Resource recovery is one of the most crucial aspects of long-term survival in interplanetary space travel, and a key aspect of resource recovery lies in urine processing for a potable source of water. Currently, there is a need for an independent, energetically efficient process that achieves near 100% water recovery; sublimation technology could be the answer to this need. The basis of this technology rests on the assumption that future space vehicles will have the ability to harness the cold and vacuum of space to run internal processes such as an adapted refrigeration cycle. Theoretically the sublimation process is a viable option for potable water recovery. Thus, current research efforts focus on the efficiency of water recovery, the quality of water recovered, and decreasing the process time. The latter of these research efforts focuses on a more efficient method of supplying the heat of sublimation to urine, which is the main driving force of this technology. Currently, heating via conduction is the method of choice for most freeze-drying applications. However, single-surface heating methods are inherently inefficient. Therefore, dielectric heating could be a method of choice due to its non-restrictive heating, and thus will be the main area of research for this project.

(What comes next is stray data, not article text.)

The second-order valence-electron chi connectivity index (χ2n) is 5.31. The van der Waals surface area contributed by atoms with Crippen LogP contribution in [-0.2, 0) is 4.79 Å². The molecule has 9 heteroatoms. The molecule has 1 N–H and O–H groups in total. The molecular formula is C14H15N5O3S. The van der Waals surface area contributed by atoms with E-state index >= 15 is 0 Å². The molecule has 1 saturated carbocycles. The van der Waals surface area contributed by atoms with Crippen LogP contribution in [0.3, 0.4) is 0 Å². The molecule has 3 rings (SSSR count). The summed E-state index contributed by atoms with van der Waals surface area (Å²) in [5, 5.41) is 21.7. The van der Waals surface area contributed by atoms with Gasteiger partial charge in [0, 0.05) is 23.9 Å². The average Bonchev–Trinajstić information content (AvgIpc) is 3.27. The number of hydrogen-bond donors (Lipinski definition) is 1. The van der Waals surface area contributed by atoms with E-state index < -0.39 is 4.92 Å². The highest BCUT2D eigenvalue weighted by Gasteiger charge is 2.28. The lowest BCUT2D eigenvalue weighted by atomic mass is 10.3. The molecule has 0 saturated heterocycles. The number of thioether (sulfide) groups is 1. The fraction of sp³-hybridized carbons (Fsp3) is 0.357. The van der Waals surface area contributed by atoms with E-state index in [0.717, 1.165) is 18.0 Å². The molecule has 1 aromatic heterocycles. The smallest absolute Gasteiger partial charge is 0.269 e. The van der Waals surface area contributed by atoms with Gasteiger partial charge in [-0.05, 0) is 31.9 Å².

Related Documents:WM1, WM2, WM3, WM8
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Project 3 - Liquid Freeze-Thaw (LiFT)
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